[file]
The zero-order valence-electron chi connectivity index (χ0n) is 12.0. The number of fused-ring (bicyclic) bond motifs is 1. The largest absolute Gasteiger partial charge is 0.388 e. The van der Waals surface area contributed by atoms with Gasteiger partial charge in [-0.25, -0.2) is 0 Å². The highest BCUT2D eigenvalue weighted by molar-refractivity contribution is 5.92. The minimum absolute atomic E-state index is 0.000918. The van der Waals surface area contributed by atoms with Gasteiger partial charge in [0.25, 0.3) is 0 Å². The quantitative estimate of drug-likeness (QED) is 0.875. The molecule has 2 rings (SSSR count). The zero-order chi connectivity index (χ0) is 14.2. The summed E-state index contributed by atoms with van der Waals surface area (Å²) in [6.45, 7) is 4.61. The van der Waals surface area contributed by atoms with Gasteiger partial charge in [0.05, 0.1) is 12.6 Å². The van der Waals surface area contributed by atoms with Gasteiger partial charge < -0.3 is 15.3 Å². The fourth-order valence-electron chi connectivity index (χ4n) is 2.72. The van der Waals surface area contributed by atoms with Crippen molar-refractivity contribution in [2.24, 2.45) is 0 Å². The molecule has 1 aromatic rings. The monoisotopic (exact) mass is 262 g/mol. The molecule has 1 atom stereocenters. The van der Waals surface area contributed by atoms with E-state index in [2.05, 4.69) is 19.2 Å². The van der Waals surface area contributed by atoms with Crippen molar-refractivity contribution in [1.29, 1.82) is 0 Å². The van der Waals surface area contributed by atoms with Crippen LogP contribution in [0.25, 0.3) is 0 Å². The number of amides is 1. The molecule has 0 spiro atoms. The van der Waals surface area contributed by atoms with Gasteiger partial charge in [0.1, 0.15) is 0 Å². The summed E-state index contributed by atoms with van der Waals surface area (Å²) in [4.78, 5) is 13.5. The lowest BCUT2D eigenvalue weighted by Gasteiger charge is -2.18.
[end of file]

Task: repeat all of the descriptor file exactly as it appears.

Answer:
The zero-order valence-electron chi connectivity index (χ0n) is 12.0. The number of fused-ring (bicyclic) bond motifs is 1. The largest absolute Gasteiger partial charge is 0.388 e. The van der Waals surface area contributed by atoms with Gasteiger partial charge in [-0.25, -0.2) is 0 Å². The highest BCUT2D eigenvalue weighted by molar-refractivity contribution is 5.92. The minimum absolute atomic E-state index is 0.000918. The van der Waals surface area contributed by atoms with Gasteiger partial charge in [0.25, 0.3) is 0 Å². The quantitative estimate of drug-likeness (QED) is 0.875. The molecule has 2 rings (SSSR count). The zero-order chi connectivity index (χ0) is 14.2. The summed E-state index contributed by atoms with van der Waals surface area (Å²) in [6.45, 7) is 4.61. The van der Waals surface area contributed by atoms with Gasteiger partial charge in [0.05, 0.1) is 12.6 Å². The van der Waals surface area contributed by atoms with Gasteiger partial charge < -0.3 is 15.3 Å². The fourth-order valence-electron chi connectivity index (χ4n) is 2.72. The van der Waals surface area contributed by atoms with Crippen molar-refractivity contribution in [2.24, 2.45) is 0 Å². The molecule has 1 aromatic rings. The monoisotopic (exact) mass is 262 g/mol. The molecule has 1 atom stereocenters. The van der Waals surface area contributed by atoms with E-state index in [2.05, 4.69) is 19.2 Å². The van der Waals surface area contributed by atoms with Crippen molar-refractivity contribution in [1.29, 1.82) is 0 Å². The van der Waals surface area contributed by atoms with Crippen LogP contribution in [0.25, 0.3) is 0 Å². The number of amides is 1. The molecule has 0 spiro atoms. The van der Waals surface area contributed by atoms with Gasteiger partial charge in [0.1, 0.15) is 0 Å². The summed E-state index contributed by atoms with van der Waals surface area (Å²) in [4.78, 5) is 13.5. The lowest BCUT2D eigenvalue weighted by Gasteiger charge is -2.18.